Benner said he and Nathan spoke with Bruce about no longer working out with the alleged victim, however, no one reported the allegations to the Indiana Department of Child Services or law enforcement at the time.
Benner also reached a pretrial agreement with prosecutors, however, his agreement included a requirement to write an apology letter to the victim.
On May 3, 2019, attendance secretary David Pyatt saw the alleged victim and Bruce in his office with the lights off and later reported it to DCS.
Following Pyatt’s report, the Hendricks County Sheriff’s Office started investigating.
When an HCSO deputy spoke to Stacey in May, Stacey told the deputy they already heard about the allegations involving Bruce and it “had already been investigated and was determined to be without merit,” court records show.
Stacey continued to bring information to Benner, records show.
David Pyatt urged Stacey to call DCS saying she was required to report it, and Stacey said she did not consider the deputy’s or Pyatt’s observations to be “new information,” records show.
On Nov. 4, 2019, a search warrant was granted for Bruce’s school email account and personnel record.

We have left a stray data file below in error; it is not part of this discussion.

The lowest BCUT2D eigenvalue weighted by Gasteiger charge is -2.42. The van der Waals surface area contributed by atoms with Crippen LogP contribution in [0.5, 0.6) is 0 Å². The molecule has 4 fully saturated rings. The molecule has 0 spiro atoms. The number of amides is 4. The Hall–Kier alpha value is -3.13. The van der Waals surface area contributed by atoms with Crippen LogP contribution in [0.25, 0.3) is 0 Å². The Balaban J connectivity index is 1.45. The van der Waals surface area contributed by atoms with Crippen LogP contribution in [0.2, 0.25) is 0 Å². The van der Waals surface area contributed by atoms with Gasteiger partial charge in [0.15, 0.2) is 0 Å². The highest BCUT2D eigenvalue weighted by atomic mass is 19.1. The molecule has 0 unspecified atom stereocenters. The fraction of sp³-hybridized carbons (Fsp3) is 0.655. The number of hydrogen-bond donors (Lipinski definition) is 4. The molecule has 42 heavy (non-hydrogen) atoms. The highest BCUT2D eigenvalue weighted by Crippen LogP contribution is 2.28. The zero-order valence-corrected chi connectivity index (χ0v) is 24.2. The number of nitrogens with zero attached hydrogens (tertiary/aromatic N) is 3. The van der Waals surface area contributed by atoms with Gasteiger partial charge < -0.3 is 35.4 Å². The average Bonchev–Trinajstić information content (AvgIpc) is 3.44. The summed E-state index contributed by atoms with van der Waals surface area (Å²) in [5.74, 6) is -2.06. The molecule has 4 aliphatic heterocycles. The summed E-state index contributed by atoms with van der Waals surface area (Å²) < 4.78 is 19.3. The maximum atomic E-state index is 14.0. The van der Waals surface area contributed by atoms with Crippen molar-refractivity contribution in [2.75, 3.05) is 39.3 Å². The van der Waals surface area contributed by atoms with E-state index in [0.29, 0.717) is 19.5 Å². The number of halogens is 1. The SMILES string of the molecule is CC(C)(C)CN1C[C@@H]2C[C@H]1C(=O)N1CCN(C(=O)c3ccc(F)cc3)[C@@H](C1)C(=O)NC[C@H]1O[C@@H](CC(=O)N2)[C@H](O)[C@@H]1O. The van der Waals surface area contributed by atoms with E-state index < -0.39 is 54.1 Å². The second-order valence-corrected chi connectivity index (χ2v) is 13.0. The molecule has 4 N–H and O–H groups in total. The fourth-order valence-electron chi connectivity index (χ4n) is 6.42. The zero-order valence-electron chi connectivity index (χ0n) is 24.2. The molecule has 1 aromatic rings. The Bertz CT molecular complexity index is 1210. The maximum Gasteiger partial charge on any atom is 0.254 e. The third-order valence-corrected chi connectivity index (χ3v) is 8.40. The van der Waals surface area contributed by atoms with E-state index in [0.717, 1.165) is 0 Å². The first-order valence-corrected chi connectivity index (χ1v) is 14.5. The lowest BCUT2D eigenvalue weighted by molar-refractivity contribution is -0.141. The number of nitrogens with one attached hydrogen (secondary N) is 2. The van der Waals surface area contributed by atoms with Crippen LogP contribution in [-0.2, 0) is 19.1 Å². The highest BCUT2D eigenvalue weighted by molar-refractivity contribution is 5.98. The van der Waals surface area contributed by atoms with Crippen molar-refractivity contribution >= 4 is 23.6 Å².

Court documents show there was no indication of Stacey or Nathan Begle making any contact with Bruce in any way regarding the tips and concerned received in February 2019.
On Feb. 28, 2020, the school district announced the Begles were placed on paid administrative leave following a complaint filed by the Indiana Department of Education.
The former superintendent, Mike Springer, tried to fire the Begles in September 2019, but the board allowed them to return to their positions until the IDOE took steps against the Begles’ licenses.
Tyler Bruce pleaded guilty in May to a misdemeanor charge of attempted obstruction of justice as part of a plea agreement with Hendricks County Prosecutors.
As part of the plea, prosecutors dismissed three charges, including child seduction and obstruction of justice.
The federal government has also launched an investigation into whether the North West Hendricks School Corporation properly handles allegations of sexual harassment.
The United States Department of Education Office for Civil Rights opened the Title IX investigation on Dec. 4, according to the agency’s website, for “sexual harassment” and “retaliation” within the school district.
Title IX is the 1972 federal civil rights law banning sexual discrimination in education, best known for breaking down barriers for women in sports.
Title IX also requires K-12 schools to address reports of sexual misconduct, a process that is completely separate from the criminal process.
The complaint also alleged North West Hendricks retaliated against people for reporting sexual harassment or objecting to the corporation’s responses to sexual harassment reports.
If a school district is found in violation of Title IX, typically the school reaches an agreement with the Office for Civil Rights in which they agree on ways to improve.
If schools do not comply with Title IX, they can risk losing federal funding.